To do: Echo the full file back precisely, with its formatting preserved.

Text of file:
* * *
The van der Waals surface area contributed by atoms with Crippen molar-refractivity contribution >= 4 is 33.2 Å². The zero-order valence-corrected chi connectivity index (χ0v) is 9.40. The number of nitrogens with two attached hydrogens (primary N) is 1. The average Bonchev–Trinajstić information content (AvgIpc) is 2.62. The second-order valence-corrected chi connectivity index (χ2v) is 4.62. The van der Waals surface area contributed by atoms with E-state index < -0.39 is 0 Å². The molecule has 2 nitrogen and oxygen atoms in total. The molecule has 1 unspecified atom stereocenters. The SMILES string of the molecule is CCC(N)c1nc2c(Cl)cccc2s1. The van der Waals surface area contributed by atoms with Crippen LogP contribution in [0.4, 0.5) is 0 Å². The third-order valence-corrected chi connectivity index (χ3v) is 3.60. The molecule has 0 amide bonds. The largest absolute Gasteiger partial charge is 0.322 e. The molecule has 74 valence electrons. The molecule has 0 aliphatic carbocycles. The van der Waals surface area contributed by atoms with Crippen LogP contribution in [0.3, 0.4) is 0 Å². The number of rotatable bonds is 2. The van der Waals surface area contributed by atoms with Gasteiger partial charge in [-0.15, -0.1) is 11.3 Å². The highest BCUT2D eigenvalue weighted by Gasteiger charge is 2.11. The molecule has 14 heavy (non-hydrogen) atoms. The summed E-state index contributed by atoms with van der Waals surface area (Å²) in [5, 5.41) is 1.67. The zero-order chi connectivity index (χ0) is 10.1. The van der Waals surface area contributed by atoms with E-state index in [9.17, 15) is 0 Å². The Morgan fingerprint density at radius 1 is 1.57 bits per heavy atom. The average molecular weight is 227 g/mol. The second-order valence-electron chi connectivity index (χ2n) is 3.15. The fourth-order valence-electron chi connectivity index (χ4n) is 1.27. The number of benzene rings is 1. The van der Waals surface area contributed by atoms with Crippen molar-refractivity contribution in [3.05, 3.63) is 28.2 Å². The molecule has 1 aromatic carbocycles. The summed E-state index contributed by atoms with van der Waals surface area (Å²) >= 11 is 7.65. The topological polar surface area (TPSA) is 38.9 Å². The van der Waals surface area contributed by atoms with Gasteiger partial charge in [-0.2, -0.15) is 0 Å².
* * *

The van der Waals surface area contributed by atoms with Crippen molar-refractivity contribution >= 4 is 33.2 Å². The zero-order valence-corrected chi connectivity index (χ0v) is 9.40. The number of nitrogens with two attached hydrogens (primary N) is 1. The average Bonchev–Trinajstić information content (AvgIpc) is 2.62. The second-order valence-corrected chi connectivity index (χ2v) is 4.62. The van der Waals surface area contributed by atoms with E-state index < -0.39 is 0 Å². The molecule has 2 nitrogen and oxygen atoms in total. The molecule has 1 unspecified atom stereocenters. The SMILES string of the molecule is CCC(N)c1nc2c(Cl)cccc2s1. The van der Waals surface area contributed by atoms with Crippen LogP contribution in [0.4, 0.5) is 0 Å². The third-order valence-corrected chi connectivity index (χ3v) is 3.60. The molecule has 0 amide bonds. The largest absolute Gasteiger partial charge is 0.322 e. The molecule has 74 valence electrons. The molecule has 0 aliphatic carbocycles. The van der Waals surface area contributed by atoms with Crippen LogP contribution in [0.3, 0.4) is 0 Å². The number of rotatable bonds is 2. The van der Waals surface area contributed by atoms with Gasteiger partial charge in [-0.15, -0.1) is 11.3 Å². The highest BCUT2D eigenvalue weighted by Gasteiger charge is 2.11. The molecule has 14 heavy (non-hydrogen) atoms. The summed E-state index contributed by atoms with van der Waals surface area (Å²) in [5, 5.41) is 1.67. The zero-order chi connectivity index (χ0) is 10.1. The van der Waals surface area contributed by atoms with E-state index in [9.17, 15) is 0 Å². The Morgan fingerprint density at radius 1 is 1.57 bits per heavy atom. The average molecular weight is 227 g/mol. The second-order valence-electron chi connectivity index (χ2n) is 3.15. The fourth-order valence-electron chi connectivity index (χ4n) is 1.27. The number of benzene rings is 1. The van der Waals surface area contributed by atoms with Crippen molar-refractivity contribution in [3.05, 3.63) is 28.2 Å². The molecule has 1 aromatic carbocycles. The summed E-state index contributed by atoms with van der Waals surface area (Å²) >= 11 is 7.65. The topological polar surface area (TPSA) is 38.9 Å². The van der Waals surface area contributed by atoms with Gasteiger partial charge in [-0.2, -0.15) is 0 Å².